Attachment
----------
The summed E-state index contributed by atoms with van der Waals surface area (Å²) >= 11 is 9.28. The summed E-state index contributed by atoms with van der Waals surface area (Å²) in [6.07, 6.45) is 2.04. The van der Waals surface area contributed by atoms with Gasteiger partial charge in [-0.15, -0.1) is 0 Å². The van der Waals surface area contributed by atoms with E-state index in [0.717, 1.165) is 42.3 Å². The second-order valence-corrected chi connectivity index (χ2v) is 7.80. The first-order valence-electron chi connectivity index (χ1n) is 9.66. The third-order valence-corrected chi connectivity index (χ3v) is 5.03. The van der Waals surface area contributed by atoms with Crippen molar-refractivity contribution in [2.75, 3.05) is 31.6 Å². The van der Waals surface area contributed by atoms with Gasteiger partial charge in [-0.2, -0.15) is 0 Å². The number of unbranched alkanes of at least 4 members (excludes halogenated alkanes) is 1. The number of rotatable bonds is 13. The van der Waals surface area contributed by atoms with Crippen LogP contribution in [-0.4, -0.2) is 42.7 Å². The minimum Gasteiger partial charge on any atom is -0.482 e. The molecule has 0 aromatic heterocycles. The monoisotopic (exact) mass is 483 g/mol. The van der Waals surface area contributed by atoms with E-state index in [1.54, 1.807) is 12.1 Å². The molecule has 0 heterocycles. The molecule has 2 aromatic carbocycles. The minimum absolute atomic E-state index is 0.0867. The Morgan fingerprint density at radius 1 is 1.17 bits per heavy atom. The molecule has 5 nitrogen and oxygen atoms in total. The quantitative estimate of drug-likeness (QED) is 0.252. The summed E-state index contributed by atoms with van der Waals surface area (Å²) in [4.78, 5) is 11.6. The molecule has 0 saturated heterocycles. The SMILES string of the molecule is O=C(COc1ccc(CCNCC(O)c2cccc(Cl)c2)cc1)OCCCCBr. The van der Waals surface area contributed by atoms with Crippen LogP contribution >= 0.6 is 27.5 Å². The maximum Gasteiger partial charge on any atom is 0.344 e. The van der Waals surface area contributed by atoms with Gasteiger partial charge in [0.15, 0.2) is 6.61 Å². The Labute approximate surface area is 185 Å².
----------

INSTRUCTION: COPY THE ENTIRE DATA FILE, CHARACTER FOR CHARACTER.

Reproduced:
The summed E-state index contributed by atoms with van der Waals surface area (Å²) >= 11 is 9.28. The summed E-state index contributed by atoms with van der Waals surface area (Å²) in [6.07, 6.45) is 2.04. The van der Waals surface area contributed by atoms with Gasteiger partial charge in [-0.15, -0.1) is 0 Å². The van der Waals surface area contributed by atoms with E-state index in [0.717, 1.165) is 42.3 Å². The second-order valence-corrected chi connectivity index (χ2v) is 7.80. The first-order valence-electron chi connectivity index (χ1n) is 9.66. The third-order valence-corrected chi connectivity index (χ3v) is 5.03. The van der Waals surface area contributed by atoms with Crippen molar-refractivity contribution in [2.75, 3.05) is 31.6 Å². The van der Waals surface area contributed by atoms with Gasteiger partial charge in [-0.2, -0.15) is 0 Å². The number of unbranched alkanes of at least 4 members (excludes halogenated alkanes) is 1. The number of rotatable bonds is 13. The van der Waals surface area contributed by atoms with Crippen LogP contribution in [-0.4, -0.2) is 42.7 Å². The minimum Gasteiger partial charge on any atom is -0.482 e. The molecule has 0 aromatic heterocycles. The monoisotopic (exact) mass is 483 g/mol. The van der Waals surface area contributed by atoms with E-state index in [1.54, 1.807) is 12.1 Å². The molecule has 0 heterocycles. The molecule has 2 aromatic carbocycles. The minimum absolute atomic E-state index is 0.0867. The Morgan fingerprint density at radius 1 is 1.17 bits per heavy atom. The molecule has 5 nitrogen and oxygen atoms in total. The quantitative estimate of drug-likeness (QED) is 0.252. The summed E-state index contributed by atoms with van der Waals surface area (Å²) in [4.78, 5) is 11.6. The molecule has 0 saturated heterocycles. The SMILES string of the molecule is O=C(COc1ccc(CCNCC(O)c2cccc(Cl)c2)cc1)OCCCCBr. The van der Waals surface area contributed by atoms with Crippen LogP contribution >= 0.6 is 27.5 Å². The maximum Gasteiger partial charge on any atom is 0.344 e. The van der Waals surface area contributed by atoms with Gasteiger partial charge in [0.15, 0.2) is 6.61 Å². The Labute approximate surface area is 185 Å².